Watch the Utahflashmob video on here.

Next year I'm getting over myself, getting a new coat, and going to the Festival. Idea: I think I'll blog from it, have my own version of flashmob, a flashunit where I'll flash interview random people in the streets, art galleries, movie goers, and barflys.

Poem Therapy: January 25, 2011 Beth Bachman - Erato

Beth Bachman

Because of the struggle,
her arms and legs resisting,

you might take one look at the shape in the snow and say,

swan or angel,
something to do with the divine, the light,

always, bending back.
Or you might remember the way

a girl's tongue razes ice or catches the root of the word

muse: an open mouth,
a muzzle.

Perception is reality. Reality is not perception. Which is it? Must it be one instead of the other?

Our eyes lie to us. So do our hearts. We rush headlong to our destruction and negation thinking the mirror before us reflects love, fidelity, veracity, anything but our shadow. In the end the mirror reflects what we brushed away, that which we refused to see. We tell ourselves stories to make sense of our mistakes. We tell ourselves we will be careful next time, vigilant, eyes wide open.

We see what we need to see, hear only that which we can at the moment, accept only that which vibrates with our world view.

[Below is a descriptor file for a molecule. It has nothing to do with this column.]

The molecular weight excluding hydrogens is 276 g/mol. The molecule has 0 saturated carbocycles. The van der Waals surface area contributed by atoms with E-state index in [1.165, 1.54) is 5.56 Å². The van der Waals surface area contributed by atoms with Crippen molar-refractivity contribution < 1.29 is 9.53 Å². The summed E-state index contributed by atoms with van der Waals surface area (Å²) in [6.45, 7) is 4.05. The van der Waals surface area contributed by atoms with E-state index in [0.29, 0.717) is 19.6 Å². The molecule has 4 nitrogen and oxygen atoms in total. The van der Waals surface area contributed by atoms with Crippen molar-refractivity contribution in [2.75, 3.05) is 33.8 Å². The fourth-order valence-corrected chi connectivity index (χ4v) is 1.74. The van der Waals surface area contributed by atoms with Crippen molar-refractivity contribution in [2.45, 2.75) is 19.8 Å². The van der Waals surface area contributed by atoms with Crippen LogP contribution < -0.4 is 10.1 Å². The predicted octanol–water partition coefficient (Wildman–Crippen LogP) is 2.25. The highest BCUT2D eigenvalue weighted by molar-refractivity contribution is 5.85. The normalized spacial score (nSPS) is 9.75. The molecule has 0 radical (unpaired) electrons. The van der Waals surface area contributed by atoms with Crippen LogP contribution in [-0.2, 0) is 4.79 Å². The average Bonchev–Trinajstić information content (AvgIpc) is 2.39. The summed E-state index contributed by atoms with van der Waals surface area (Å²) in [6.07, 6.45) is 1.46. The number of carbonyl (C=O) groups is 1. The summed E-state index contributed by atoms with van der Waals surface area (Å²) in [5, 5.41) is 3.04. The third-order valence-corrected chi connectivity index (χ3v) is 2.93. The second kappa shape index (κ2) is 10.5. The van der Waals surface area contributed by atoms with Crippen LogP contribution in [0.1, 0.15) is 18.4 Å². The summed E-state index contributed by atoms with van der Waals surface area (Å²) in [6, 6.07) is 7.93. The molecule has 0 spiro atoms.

We see clear evidence of violence and search for metaphor and image to explain it slant: a rape scene is a lovely, if strange snow angel, as if only Jacob and the angel were come back to Earth and struggling against each other. Persephone is dragged to Hades by her robber groom and in consolation is made queen, her story muzzled in explanation and excuse. Blame the gods.

Blame our blindness on the muse, Erato, so lovely, so desired, she charms us into the vivid realm of our senses.

What I Made Today: Turquoise Cluster Charm Neclace - January 26, 2010.

Turqoise with pearl, cinnabar, turquoise cluster charms and vermiel findings.

The Coffee Project - January 20 - 25, 2011

January 25, 2011. Shaved, showered, and sporting a new shirt.

january 24, 2011. Scruffy and looking forward to a shower, shave, and a new shirt when the painter is thorugh painting.

January 23, 2011. Better.

January 20, 2011. Something of a bleak day.